The regulars at Marlbourough Street Police Court were right royally entertained on 5 May 1837, the year Queen Victoria ascended to the throne. Among the usual catalogue of petty thieves, vagrants and violent men was a young man recently arrived from the country.
The unnamed defendant who appeared before justice Dyer was dressed as fox hunter and so drunk he could hardly hold himself up in the box. He admitted to having ‘too powerfully refreshed himself’ the night before and was now in court because the police had taken into custody (as much for his own safely it seems).
Having originally been fined earlier that day for his drunkenness the man had tried to pay his dues with a huge wad of money which had, not surprisingly attracted the attention of a crowd of onlookers ‘who might take advantage of his situation’. As a result the police hauled him back into court to face the magistrate.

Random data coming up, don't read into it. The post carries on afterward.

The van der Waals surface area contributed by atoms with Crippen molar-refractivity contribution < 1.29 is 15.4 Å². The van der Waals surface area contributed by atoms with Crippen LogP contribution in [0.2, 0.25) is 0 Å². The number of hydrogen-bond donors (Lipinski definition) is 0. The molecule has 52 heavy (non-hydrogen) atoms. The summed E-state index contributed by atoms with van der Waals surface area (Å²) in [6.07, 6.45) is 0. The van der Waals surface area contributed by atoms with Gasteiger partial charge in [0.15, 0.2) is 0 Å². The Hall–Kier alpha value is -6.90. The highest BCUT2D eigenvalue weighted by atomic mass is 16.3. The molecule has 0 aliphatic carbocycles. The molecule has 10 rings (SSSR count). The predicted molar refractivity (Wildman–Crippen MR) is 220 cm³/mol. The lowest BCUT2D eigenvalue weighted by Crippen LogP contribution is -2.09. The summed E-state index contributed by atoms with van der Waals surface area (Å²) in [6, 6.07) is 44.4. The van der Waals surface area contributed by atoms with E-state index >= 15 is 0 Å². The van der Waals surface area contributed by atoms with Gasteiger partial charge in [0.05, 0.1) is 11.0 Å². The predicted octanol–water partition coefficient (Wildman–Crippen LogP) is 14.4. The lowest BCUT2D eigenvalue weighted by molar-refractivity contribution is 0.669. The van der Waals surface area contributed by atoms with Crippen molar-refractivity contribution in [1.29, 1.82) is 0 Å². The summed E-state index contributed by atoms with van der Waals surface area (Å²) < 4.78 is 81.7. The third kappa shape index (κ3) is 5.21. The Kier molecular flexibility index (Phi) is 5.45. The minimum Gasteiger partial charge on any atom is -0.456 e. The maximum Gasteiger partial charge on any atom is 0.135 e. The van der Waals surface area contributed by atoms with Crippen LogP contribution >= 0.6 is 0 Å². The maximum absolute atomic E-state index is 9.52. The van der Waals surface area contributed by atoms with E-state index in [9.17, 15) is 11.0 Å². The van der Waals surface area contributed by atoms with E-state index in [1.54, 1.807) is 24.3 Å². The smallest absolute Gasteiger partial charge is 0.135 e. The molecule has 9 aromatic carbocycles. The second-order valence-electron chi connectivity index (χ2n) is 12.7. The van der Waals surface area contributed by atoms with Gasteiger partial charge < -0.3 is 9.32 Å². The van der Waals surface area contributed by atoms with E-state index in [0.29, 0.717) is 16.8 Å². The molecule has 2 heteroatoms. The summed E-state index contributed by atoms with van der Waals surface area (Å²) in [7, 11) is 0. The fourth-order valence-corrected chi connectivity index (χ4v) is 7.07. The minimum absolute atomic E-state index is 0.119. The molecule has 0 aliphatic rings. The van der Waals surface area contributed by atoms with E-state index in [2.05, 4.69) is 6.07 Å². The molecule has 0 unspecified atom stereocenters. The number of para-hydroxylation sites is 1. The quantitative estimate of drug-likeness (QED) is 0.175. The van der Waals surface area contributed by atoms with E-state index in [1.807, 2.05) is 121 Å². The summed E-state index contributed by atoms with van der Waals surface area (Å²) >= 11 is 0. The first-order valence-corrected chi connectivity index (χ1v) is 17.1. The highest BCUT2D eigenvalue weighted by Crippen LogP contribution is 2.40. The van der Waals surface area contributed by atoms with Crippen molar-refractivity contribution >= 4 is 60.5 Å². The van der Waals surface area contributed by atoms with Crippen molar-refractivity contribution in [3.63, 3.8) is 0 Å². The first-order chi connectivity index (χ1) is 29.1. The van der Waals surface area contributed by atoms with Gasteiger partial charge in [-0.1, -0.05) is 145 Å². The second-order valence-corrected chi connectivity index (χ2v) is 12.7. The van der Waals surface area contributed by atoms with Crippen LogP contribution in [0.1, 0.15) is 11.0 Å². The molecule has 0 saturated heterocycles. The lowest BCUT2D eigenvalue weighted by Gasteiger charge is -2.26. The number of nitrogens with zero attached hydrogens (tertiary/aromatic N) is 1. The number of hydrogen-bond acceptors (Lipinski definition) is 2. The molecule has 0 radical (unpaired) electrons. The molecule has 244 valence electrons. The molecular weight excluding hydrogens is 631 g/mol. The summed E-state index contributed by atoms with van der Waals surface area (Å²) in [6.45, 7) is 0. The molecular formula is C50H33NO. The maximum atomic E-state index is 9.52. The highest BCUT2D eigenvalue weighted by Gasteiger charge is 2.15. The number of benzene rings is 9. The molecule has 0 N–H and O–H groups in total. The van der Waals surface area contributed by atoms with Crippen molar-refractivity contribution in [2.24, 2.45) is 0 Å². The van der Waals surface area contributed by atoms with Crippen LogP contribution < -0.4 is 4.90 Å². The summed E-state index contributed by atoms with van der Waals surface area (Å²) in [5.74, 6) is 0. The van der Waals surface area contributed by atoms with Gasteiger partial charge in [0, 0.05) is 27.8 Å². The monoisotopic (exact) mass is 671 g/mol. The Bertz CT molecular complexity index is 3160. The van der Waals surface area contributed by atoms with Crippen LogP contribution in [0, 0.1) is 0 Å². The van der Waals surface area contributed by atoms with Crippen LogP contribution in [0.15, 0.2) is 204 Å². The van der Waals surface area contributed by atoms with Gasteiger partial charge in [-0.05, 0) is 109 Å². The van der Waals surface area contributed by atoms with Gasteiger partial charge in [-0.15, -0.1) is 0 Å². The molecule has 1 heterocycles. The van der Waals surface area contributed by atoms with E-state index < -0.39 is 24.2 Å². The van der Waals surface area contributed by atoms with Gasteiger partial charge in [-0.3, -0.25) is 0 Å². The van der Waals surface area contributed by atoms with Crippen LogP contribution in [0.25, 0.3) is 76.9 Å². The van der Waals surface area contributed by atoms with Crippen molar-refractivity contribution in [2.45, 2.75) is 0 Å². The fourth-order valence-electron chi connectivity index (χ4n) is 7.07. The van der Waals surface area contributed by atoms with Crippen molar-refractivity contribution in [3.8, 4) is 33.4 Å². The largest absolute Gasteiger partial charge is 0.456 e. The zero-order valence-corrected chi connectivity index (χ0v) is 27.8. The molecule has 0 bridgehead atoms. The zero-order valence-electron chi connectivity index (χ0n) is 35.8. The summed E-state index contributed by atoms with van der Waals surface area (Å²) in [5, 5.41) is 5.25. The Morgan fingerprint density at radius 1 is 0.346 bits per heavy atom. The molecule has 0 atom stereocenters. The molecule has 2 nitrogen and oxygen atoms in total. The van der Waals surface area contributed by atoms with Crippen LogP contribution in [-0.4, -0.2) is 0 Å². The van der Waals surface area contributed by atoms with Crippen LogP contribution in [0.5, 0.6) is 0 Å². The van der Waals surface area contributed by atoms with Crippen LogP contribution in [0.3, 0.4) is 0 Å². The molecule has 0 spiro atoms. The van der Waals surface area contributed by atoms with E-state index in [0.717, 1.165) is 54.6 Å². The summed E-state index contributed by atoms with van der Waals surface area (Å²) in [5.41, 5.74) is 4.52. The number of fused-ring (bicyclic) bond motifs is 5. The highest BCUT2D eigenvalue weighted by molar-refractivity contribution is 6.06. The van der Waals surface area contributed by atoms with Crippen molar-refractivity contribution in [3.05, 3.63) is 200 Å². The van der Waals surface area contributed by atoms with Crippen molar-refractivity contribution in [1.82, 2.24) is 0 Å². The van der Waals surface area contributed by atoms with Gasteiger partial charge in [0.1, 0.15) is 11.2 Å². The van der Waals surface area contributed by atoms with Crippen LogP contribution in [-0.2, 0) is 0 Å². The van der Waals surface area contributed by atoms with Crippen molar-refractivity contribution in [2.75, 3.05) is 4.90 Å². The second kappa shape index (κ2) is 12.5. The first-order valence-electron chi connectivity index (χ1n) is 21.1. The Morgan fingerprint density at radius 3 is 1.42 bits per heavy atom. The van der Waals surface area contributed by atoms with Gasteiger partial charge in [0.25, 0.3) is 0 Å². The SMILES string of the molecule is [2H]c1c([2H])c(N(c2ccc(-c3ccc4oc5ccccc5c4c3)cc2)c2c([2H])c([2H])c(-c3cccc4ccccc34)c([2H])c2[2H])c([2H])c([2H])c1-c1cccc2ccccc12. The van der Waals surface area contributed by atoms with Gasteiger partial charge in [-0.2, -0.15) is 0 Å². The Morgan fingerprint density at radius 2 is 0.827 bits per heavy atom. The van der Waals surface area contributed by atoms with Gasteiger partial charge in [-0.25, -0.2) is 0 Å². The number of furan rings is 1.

When he appeared again he gave his name as John Brown – a native of Leicestershire who had recently come into his inheritance of £3,000 per annum. The justice expressed his concern that Brown was still inebriated and therefore in no state to be allowed to wander the streets with so much cash on him. The young man agreed and pulled a parcel of notes form his pocket and gave them to the officer that detained him.
Addressing the magistrate he declared ‘I’m not so drunk but I can understand your kindness to me. I can’t thank you now but by and by I shall be able to do so as a gentleman’.
[from The Morning Chronicle , Saturday, May 6, 1837]